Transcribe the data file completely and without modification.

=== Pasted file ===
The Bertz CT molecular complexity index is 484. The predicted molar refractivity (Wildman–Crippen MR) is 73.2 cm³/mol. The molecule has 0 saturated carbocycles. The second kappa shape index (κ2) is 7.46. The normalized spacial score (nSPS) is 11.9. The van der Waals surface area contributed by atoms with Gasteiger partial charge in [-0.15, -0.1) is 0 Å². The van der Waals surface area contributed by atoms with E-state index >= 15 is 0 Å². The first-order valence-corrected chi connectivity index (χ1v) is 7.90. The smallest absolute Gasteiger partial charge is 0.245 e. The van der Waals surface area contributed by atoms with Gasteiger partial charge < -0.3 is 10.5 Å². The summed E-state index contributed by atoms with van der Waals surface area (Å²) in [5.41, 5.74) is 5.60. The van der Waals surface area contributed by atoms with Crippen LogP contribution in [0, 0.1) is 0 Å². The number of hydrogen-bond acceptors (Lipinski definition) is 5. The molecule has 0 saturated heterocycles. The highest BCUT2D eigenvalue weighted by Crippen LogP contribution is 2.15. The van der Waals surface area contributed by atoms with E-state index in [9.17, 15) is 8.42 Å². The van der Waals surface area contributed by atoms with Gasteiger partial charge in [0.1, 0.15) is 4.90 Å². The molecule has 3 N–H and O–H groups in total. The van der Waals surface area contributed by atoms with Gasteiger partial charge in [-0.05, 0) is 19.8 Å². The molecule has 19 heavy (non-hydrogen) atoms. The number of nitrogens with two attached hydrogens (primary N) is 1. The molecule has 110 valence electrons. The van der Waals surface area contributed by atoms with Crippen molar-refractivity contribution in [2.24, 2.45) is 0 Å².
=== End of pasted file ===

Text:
The Bertz CT molecular complexity index is 484. The predicted molar refractivity (Wildman–Crippen MR) is 73.2 cm³/mol. The molecule has 0 saturated carbocycles. The second kappa shape index (κ2) is 7.46. The normalized spacial score (nSPS) is 11.9. The van der Waals surface area contributed by atoms with Gasteiger partial charge in [-0.15, -0.1) is 0 Å². The van der Waals surface area contributed by atoms with E-state index >= 15 is 0 Å². The first-order valence-corrected chi connectivity index (χ1v) is 7.90. The smallest absolute Gasteiger partial charge is 0.245 e. The van der Waals surface area contributed by atoms with Gasteiger partial charge < -0.3 is 10.5 Å². The summed E-state index contributed by atoms with van der Waals surface area (Å²) in [5.41, 5.74) is 5.60. The van der Waals surface area contributed by atoms with Crippen LogP contribution in [0, 0.1) is 0 Å². The number of hydrogen-bond acceptors (Lipinski definition) is 5. The molecule has 0 saturated heterocycles. The highest BCUT2D eigenvalue weighted by Crippen LogP contribution is 2.15. The van der Waals surface area contributed by atoms with E-state index in [9.17, 15) is 8.42 Å². The van der Waals surface area contributed by atoms with Gasteiger partial charge in [0.1, 0.15) is 4.90 Å². The molecule has 3 N–H and O–H groups in total. The van der Waals surface area contributed by atoms with Gasteiger partial charge in [-0.05, 0) is 19.8 Å². The molecule has 19 heavy (non-hydrogen) atoms. The number of nitrogens with two attached hydrogens (primary N) is 1. The molecule has 110 valence electrons. The van der Waals surface area contributed by atoms with Crippen molar-refractivity contribution in [2.24, 2.45) is 0 Å².